After announcing a collaboration with Qualcomm to test solutions containing its new open 5G radio access network (RAN) platforms, Dish Network is looking ahead at future equipment deployments for its planned 5G network, according to the service provider’s network chief Marc Rouanne.
The partnership “brings us additional options for the future,” Rouanne, Dish EVP and chief network officer, told FierceWireless via email.
Because of the open network design Dish has agreements with multiple vendors, he noted, citing Intel and its FlexRAN technology. Japan’s Fujitsu is initially supplying radio units.
“Intel represents the first generation (that we will use to meet our deadlines),” in terms of infrastructure chipsets, Rouanne said.
Under commitments to the FCC, Dish has to complete enough of its 5G network build to cover 20% of the U.S. population by June 14, 2022, and 50% by mid-2023 if it wants to be able to extend deadlines for broader coverage targets farther out.
But Dish already is looking ahead at the second and third generations of network gear.
This aligns more with Qualcomm’s timeline as the company deepens its presence in the infrastructure space. The chip giant said delivery of engineering samples of its new 5G RAN chipset platforms isn’t anticipated until the first half of 2022 for select vendors.
“If we decide to use Qualcomm after testing, when the launch is ready, we will be looking at both Intel and Qualcomm, among other vendors,” Rouanne said. “Because we have an open network, there is always the opportunity to work with a combination of vendors.”
Last month CCS Insights’ Geoff Blaber told Fierce that while the expected timing for Qualcomm’s platform is later than the market would ideally like, they will launch in a more mature open RAN market as it’s still the early days of RAN transformation.
Rouanne declined to share details on timing for when testing might begin or how long it will take ahead of deployment. Existing Dish vendors, along with those the company hasn’t signed yet, will be involved in testing Qualcomm’s technology.
He did confirm that Nokia is expected to be one of the infrastructure suppliers, among others, testing with Dish and Qualcomm.
That may not come as a huge surprise since Dish already named Nokia as the supplier for its standalone (SA) 5G core. And the interoperability associated with open RAN networks means Dish can have a multi-vendor environment.
While open RAN offers opportunities for newer and emerging entrants – something Dish has made clear it views as a benefit – Nokia is one of the major traditional vendors that has more actively promoted open RAN.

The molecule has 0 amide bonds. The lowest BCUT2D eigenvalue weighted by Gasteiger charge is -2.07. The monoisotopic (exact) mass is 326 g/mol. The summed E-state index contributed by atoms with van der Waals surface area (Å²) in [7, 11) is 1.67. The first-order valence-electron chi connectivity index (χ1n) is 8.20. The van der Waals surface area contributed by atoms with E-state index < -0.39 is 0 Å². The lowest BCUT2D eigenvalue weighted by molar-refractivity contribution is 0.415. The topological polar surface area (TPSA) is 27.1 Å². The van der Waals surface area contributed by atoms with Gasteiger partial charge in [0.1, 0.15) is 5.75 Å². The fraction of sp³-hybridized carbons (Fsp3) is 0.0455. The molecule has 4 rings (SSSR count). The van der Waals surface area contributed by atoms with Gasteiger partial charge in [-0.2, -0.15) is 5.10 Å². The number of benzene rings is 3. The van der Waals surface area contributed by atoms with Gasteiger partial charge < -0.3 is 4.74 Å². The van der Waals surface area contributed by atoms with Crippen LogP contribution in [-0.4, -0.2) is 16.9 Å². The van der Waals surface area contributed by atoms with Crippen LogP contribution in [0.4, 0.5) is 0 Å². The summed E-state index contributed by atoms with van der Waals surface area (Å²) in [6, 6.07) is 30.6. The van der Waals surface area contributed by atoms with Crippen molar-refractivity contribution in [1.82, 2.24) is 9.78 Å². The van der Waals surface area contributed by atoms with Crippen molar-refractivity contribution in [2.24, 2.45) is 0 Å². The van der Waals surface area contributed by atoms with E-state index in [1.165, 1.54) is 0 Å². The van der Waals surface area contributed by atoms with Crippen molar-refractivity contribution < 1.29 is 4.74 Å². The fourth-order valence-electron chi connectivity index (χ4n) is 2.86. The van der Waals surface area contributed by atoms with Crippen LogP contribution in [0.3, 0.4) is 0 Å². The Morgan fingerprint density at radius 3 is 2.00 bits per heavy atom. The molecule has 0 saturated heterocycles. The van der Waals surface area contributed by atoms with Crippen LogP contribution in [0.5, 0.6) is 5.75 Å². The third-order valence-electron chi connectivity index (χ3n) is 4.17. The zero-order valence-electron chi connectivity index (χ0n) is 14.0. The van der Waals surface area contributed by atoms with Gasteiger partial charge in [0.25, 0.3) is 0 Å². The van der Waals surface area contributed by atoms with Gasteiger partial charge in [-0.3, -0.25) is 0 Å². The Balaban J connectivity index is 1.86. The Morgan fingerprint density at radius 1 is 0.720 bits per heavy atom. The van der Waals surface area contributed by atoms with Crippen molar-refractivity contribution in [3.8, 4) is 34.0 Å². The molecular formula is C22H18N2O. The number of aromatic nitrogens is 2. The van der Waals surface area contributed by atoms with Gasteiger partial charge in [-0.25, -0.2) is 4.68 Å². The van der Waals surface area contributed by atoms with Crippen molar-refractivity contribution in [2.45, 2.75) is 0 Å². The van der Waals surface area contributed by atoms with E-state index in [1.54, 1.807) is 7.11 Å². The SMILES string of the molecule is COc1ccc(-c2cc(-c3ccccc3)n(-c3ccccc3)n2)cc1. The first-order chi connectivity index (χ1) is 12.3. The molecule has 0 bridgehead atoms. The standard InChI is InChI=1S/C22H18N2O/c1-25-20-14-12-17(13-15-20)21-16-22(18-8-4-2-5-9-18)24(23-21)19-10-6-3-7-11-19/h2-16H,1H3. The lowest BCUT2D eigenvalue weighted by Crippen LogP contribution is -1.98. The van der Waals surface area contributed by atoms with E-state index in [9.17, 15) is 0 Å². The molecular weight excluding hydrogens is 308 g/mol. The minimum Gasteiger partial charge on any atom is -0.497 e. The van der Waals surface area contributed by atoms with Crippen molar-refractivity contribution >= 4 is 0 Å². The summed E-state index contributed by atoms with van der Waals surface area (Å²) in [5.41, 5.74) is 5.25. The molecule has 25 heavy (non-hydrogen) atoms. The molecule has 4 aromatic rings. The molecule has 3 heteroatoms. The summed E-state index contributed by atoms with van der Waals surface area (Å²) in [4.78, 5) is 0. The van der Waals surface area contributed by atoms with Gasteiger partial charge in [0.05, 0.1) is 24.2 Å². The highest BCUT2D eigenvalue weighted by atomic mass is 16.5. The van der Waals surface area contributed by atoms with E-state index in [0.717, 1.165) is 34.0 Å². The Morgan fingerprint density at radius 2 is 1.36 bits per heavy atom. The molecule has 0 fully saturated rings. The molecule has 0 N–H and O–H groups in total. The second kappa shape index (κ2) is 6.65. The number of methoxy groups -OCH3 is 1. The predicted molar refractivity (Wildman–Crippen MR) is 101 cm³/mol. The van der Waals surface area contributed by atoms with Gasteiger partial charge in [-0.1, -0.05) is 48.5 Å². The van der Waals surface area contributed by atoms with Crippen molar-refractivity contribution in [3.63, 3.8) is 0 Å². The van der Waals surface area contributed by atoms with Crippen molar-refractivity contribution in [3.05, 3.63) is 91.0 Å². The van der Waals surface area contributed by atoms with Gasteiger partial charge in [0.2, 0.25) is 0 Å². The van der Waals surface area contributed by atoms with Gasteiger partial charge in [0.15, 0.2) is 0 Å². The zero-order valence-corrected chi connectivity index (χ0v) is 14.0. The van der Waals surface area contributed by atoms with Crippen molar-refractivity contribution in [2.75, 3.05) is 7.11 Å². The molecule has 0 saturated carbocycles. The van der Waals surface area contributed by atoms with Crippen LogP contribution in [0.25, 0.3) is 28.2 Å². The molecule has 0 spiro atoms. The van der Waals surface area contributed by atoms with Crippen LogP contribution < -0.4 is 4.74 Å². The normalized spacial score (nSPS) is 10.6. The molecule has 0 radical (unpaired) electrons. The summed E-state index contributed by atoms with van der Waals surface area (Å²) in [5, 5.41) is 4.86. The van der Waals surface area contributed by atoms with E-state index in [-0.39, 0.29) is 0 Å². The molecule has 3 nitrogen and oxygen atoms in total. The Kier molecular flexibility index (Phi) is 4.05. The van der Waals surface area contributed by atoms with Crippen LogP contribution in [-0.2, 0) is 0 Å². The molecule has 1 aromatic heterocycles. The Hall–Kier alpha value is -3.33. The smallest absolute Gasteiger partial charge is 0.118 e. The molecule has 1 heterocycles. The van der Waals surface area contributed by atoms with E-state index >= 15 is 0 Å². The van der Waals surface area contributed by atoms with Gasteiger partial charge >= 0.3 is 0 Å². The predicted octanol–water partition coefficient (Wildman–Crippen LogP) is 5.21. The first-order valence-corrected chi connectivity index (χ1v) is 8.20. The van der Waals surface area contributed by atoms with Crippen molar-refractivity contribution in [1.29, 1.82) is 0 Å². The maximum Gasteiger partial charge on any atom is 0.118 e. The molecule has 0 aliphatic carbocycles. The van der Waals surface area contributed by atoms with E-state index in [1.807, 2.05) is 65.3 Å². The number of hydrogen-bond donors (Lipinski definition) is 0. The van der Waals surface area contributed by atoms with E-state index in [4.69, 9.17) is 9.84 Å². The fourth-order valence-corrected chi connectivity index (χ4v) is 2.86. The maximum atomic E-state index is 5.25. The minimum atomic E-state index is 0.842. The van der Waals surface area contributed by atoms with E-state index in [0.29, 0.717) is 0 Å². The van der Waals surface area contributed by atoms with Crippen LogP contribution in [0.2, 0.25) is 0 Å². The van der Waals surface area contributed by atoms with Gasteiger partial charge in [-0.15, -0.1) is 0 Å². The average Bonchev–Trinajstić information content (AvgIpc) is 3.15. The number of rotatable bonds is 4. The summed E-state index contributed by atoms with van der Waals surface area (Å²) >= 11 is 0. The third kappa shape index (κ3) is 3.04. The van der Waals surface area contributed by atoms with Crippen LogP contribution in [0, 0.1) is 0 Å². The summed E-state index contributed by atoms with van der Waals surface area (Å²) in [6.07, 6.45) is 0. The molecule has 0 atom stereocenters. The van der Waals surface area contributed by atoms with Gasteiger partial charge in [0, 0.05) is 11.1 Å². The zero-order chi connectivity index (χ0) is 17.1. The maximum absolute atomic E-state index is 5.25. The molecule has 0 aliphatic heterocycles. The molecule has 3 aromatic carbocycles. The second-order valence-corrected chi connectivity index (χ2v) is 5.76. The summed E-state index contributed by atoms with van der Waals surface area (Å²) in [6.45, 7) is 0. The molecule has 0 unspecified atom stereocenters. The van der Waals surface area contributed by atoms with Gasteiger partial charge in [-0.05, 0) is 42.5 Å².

Over the summer it committed to a full suite of open RAN-defined interfaces that work with its existing RAN portfolio. Nokia also helped with Rakuten’s launch of the first at-scale fully virtualized open mobile network in Japan, working with another Dish vendor U.S-based Altiostar, among other contributions.
In terms of the Qualcomm pact impacting Dish’s confidence in working with emerging vendors, Rouanne said the collaboration “reinforces the strength of the O-RAN ecosystem,” adding that Dish is very happy Qualcomm is complying with the provider’s O-RAN implementation.
Unveiled last month, Qualcomm’s 5G RAN platforms will support virtualized and open network architectures and are designed for a variety of infrastructure deployments including macro, micro and small cell installations.
“We are constantly evaluating a variety of vendors, with a concerted focus on those based in the U.S.,” Rouanne said. “The beauty of an Open RAN network is that we can focus on the best partner for each specific network need, whether they are a traditional wireless industry player, come from the IT space, or are an emerging vendor.”
Although not a named Dish supplier, Airspan is another U.S.-based player in the open RAN space that comes to mind for infrastructure. Qualcomm’s venture capital arm has invested in both Airspan and Altiostar. Airspan worked closely with Altiostar (which is also backed by Cisco, Rakuten, and others) on Rakuten’s virtualized RAN build out, and the vendor used Qualcomm 4G and 5G infrastructure platforms for its 4G small cells and 5G mmWave radio units deployed by the operator in Japan.
It was clear during Dish’s third-quarter conference call on Friday that analysts remain skeptical as to whether Dish can fulfill on its network buildout promise and within its estimated $10 billion price tag that some have pegged as far too low.
As for Qualcomm’s role with Dish, the chipmaker said it was excited to help accelerate Dish’s strategy.
“In addition, we are working with many other global operators and infrastructure vendors, so the next few years will be busy as we support the transition toward a new network architecture,” a spokesperson said via email. “This is a great opportunity to develop and scale key network technologies that will play an important role in the transition toward virtualized and interoperable networks driven by 5G.”
Beyond Qualcomm’s RAN platforms, its device chipsets will also help Dish efforts.
“For example, Qualcomm will bring voice over 5G in its devices, which goes beyond the pure RAN solution,” Rouanne noted.
In a statement Qualcomm’s Durga Malladi, SVP and general manager of 4/5G, said the company is committed to supporting Dish vendors and device makers “with standalone 5G and Vo5G across all Dish spectrum bands.”